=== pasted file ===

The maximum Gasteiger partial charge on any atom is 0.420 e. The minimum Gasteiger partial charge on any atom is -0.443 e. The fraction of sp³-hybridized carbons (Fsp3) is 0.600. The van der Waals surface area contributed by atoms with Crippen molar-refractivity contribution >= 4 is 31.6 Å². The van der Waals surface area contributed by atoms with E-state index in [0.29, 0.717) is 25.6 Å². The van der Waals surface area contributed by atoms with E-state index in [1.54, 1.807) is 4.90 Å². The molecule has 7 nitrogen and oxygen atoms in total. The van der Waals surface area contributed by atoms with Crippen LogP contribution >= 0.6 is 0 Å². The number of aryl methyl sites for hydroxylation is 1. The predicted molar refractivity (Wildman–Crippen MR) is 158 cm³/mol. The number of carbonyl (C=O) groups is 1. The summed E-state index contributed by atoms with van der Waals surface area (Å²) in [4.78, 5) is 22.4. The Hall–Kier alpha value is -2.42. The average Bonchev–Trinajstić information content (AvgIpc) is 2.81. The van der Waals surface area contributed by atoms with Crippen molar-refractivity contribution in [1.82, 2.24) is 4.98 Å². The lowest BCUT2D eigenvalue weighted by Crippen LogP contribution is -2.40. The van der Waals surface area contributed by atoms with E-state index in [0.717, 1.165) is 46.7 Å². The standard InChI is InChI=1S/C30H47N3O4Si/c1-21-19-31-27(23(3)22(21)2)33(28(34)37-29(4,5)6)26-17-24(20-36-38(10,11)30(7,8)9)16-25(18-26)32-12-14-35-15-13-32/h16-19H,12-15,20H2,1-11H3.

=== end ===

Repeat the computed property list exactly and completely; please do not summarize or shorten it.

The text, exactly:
The maximum Gasteiger partial charge on any atom is 0.420 e. The minimum Gasteiger partial charge on any atom is -0.443 e. The fraction of sp³-hybridized carbons (Fsp3) is 0.600. The van der Waals surface area contributed by atoms with Crippen molar-refractivity contribution >= 4 is 31.6 Å². The van der Waals surface area contributed by atoms with E-state index in [0.29, 0.717) is 25.6 Å². The van der Waals surface area contributed by atoms with E-state index in [1.54, 1.807) is 4.90 Å². The molecule has 7 nitrogen and oxygen atoms in total. The van der Waals surface area contributed by atoms with Crippen LogP contribution >= 0.6 is 0 Å². The number of aryl methyl sites for hydroxylation is 1. The predicted molar refractivity (Wildman–Crippen MR) is 158 cm³/mol. The number of carbonyl (C=O) groups is 1. The summed E-state index contributed by atoms with van der Waals surface area (Å²) in [4.78, 5) is 22.4. The Hall–Kier alpha value is -2.42. The average Bonchev–Trinajstić information content (AvgIpc) is 2.81. The van der Waals surface area contributed by atoms with Crippen molar-refractivity contribution in [1.82, 2.24) is 4.98 Å². The lowest BCUT2D eigenvalue weighted by Crippen LogP contribution is -2.40. The van der Waals surface area contributed by atoms with E-state index in [0.717, 1.165) is 46.7 Å². The standard InChI is InChI=1S/C30H47N3O4Si/c1-21-19-31-27(23(3)22(21)2)33(28(34)37-29(4,5)6)26-17-24(20-36-38(10,11)30(7,8)9)16-25(18-26)32-12-14-35-15-13-32/h16-19H,12-15,20H2,1-11H3.